But perhaps Tanner’s biggest personal project is tackling transit.
He was appointed chair of the House Transportation Committee last January and subsequently appointed chair of the House Commission on Transit Governance & Funding in June. The commission was created to study Georgia's transit needs and analyze ways for the state to adequately plan and provide for those needs.
Tanner said the commission has met in public meetings all over the state and will continue to work until December tackling metro transit. He said he wants to create a regional governance structure, not just put in heavy rail.
“I’ve been working closely with Uber and Lyft on creating partnerships for that last-mile service with discounted rides to mobility hubs,” Tanner said. “I think we’ll see major legislation come out around that area and I plan to carry that legislation in the house.”
Tanner said transit tops the list of his priorities because Georgia is expected to grow by 2 million people over the next few years, with much of that growth concentrated in metro counties.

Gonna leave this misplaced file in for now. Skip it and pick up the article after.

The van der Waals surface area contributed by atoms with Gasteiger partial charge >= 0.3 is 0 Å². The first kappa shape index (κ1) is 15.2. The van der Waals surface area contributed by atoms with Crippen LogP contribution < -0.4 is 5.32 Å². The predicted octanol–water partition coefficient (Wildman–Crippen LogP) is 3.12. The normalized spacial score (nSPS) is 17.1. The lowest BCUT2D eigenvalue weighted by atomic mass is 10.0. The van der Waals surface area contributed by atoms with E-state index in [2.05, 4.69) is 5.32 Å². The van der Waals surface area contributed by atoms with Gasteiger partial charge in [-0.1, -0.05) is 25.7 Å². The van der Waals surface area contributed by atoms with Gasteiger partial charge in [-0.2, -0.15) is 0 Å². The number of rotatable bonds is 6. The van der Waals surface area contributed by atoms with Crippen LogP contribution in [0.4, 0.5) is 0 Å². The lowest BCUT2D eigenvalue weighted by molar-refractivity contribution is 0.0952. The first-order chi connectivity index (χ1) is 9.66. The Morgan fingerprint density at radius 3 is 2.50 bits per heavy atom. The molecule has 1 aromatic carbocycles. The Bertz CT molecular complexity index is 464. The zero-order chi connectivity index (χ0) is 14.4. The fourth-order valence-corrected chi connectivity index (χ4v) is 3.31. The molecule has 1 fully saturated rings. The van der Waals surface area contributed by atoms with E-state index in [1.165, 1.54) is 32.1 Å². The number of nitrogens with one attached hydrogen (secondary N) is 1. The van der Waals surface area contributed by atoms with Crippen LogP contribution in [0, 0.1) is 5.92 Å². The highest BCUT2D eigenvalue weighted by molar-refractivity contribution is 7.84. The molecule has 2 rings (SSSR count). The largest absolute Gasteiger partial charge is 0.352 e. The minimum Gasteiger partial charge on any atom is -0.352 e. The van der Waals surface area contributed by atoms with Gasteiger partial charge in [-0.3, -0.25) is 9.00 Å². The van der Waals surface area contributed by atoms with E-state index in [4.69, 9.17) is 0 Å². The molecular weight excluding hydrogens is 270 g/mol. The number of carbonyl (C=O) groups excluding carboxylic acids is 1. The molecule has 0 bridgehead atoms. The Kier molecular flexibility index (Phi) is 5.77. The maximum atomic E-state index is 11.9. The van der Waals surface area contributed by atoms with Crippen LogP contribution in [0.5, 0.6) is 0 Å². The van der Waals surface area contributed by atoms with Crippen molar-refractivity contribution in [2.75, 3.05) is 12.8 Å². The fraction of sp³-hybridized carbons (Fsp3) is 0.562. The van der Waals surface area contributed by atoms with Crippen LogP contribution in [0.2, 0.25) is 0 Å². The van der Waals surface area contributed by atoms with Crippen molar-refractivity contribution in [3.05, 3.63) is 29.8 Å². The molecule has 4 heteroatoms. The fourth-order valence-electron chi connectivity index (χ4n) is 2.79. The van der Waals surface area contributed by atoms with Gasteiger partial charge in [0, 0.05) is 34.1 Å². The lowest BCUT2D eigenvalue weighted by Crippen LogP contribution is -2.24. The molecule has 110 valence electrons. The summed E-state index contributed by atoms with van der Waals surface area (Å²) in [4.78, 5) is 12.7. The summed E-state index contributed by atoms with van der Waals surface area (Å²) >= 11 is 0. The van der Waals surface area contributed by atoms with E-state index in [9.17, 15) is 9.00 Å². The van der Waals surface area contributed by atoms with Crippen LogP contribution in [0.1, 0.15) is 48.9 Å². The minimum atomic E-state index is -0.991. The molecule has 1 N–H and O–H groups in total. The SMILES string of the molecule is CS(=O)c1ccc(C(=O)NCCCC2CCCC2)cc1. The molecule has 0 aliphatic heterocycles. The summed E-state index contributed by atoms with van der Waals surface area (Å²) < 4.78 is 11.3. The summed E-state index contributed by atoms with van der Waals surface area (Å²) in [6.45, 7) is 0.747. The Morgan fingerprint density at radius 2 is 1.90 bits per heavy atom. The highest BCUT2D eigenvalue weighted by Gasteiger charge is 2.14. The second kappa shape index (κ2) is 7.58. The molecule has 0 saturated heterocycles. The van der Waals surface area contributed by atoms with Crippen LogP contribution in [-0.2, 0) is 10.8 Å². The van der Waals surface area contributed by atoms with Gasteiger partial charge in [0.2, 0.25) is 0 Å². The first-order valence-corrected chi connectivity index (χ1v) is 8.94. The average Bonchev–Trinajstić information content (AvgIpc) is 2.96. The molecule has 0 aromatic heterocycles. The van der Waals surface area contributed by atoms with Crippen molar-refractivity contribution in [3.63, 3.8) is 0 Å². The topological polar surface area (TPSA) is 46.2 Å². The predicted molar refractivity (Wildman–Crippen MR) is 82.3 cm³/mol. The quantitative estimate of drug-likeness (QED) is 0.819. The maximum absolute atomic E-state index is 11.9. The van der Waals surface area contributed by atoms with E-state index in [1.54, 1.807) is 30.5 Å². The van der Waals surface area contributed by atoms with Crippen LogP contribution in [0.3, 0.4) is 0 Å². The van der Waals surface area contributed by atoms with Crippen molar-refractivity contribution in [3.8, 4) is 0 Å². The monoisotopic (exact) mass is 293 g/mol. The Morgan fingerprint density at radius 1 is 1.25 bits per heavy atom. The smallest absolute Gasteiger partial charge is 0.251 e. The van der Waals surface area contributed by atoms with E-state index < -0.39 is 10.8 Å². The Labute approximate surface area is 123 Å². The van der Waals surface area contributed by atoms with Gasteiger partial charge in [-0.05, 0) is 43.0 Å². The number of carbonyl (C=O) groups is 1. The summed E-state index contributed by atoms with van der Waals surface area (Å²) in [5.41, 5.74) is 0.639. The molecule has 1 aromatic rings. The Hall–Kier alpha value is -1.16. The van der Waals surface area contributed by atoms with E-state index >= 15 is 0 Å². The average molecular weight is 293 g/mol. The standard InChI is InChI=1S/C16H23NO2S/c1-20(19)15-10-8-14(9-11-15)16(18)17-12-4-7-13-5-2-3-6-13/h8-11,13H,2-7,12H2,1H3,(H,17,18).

Deal’s appropriations bill for 2018, House Bill 44, includes $162 million in new transportation funds. With 2017 transportation spending at $1.7 billion, the new spending will push the state roads budget to almost $2 billion.
Much of that new money is coming from House Bill 170, the 2015 bill that restructured and in most cases raised the state’s fuel taxes.
The bill has been aimed at much-needed maintenance projects but is also pushing forward major road projects, such as a look at widening Interstate 985 in South Hall.
And then there’s public transportation.
Particularly being considered is a regional transit authority that would help metro Atlanta transit providers, such as Gwinnett County Transit, which has a station off I-985, with coordinating routes more efficiently.
“Everybody operates in their own silo and, when you’re talking about transit, you cannot just think about county lines,” said Tanner.
State Sen. Steve Gooch, R-Dahlonega, vice chairman of the Senate Transportation Committee, said the involvement of several state and local agencies is causing “a lot of duplication and overlap, and there’s not a lot of coordination between those.”